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It's hard to find a consensus, although many people say you should not use exceptions to handle bad user input. Still, I'm not convinced that it's the bad thing to do in my specific case. Could you try to explain why I'm wrong?

My code (please focus just on the exception handling aspect) follows. My rational for using exceptions here is that if I didn't, assuming I would want to keep the validation logic close to the keyword parsing (because parsing and validation are tightly coupled), I would have to change three methods (submitOnAdd, submitOnUpdate, getKeywords) to make them handle this exceptional situation. Do you think I definitely wrong in this case to use exceptions, or is it a matter of personal style?

public SubmitResponse internalSubmit(Map<String, String[]> submitParameters) {
  try {
      if (!submitParameters.containsKey("foo")) {
        return submitOnAdd(submitParameters);
      } else {
        return submitOnModify(submitParameters);
      }
  } catch (SubmitErrorException e) {
      return SubmitResponse.fieldError(Arrays.asList(e.getSubmitError()));
  }
}

SubmitResponse submitOnAdd(Map<String, String[]> submitParamters) {
  // do some stuff
  // ...
  if (addKeywordList(createKeywordList(submitParameters.get("concatenated_keywords"))
    return SubmitResponse.OK();
  return SubmitResponse.bad("Failed to add");
}

SubmitResponse submitOnUpdate(Map<String, String[]> submitParamters) {
  // do some other stuff
  // ...
  if (updateKeywordList(createKeywordList(submitParameters.get("concatenated_keywords"))
    return SubmitResponse.OK();
  return SubmitResponse.bad("Failed to update");
}

List<Keyword> getKeywords(String concatenatedKeywords) {
  List<String> rawKeywords = splitKeywords(concatenatedKeywords);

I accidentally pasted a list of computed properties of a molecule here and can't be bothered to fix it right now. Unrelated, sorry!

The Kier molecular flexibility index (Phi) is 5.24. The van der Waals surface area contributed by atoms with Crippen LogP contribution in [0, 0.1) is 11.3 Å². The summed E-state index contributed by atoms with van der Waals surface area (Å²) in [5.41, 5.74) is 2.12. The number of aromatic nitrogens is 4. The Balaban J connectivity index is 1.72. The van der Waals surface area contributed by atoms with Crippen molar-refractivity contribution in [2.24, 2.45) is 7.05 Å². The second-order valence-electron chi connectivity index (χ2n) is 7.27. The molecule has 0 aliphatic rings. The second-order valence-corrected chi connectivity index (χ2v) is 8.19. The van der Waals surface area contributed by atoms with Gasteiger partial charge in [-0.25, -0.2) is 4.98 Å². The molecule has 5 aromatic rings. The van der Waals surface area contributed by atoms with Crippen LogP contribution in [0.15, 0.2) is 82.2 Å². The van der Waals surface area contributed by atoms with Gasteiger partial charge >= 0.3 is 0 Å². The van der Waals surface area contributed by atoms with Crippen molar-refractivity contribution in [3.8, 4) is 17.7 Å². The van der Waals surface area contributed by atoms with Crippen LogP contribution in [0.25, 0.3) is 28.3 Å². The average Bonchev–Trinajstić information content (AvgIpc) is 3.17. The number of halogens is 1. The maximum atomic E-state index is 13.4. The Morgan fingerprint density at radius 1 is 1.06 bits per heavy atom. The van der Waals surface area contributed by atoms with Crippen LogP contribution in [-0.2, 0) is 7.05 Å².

return Collections.transform(new Function<String, Keyword>() {
      @Override
      public KeywordListProto.Keyword apply(String expression) {
        return buildKeyword(expression);
      }
    });
}

private Keyword buildKeyword(String rawKeyword) {
  // parse the raw keyword
  if (/*parsing failed */)
    throw new SubmitResponseException("Failed to parse keyword " + rawKeyword);

  return parsedKeyword;
}
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1 Answer 1

I can't say I would never advise to use Exceptions somewhere in input validation. But in this case, I would say it adds to much confusion. I would either:

  • Add a separate method to handle the validation. (Might have to call this method in several places which is a negative, but it might make the code easier to understand).
  • In the more ideal case, I would validate closer to the user input and not allow a submit of invalid data. (A possible negative is separation of validation and parsing logic, but if you could somehow use the same class to do both this could be avoided).
share|improve this answer
    
Actually we have a separate method for user validation, but the reason I opted not to put my validation code there is because it's much more convenient validating every expression by itself, and the splitting to expressions is only done in the parsing code. I like validation close to parsing because it's effectively the same thing in this case. I could use the same class, but it's still more complicated than doing it inline. I actually would want to take the try...catch logic to a base class, and thus keep the main internalSubmit() method pristine. –  ripper234 May 25 '11 at 15:09
    
@ripper, it is a tough decision that I have been faced with before. My answer indicates my preference, but I don't think I would refactor existing code, therefore I would not have much of an issue with another developer making a difference preference. –  jzd May 25 '11 at 15:17
    
thanks for the clarification. –  ripper234 May 25 '11 at 20:22

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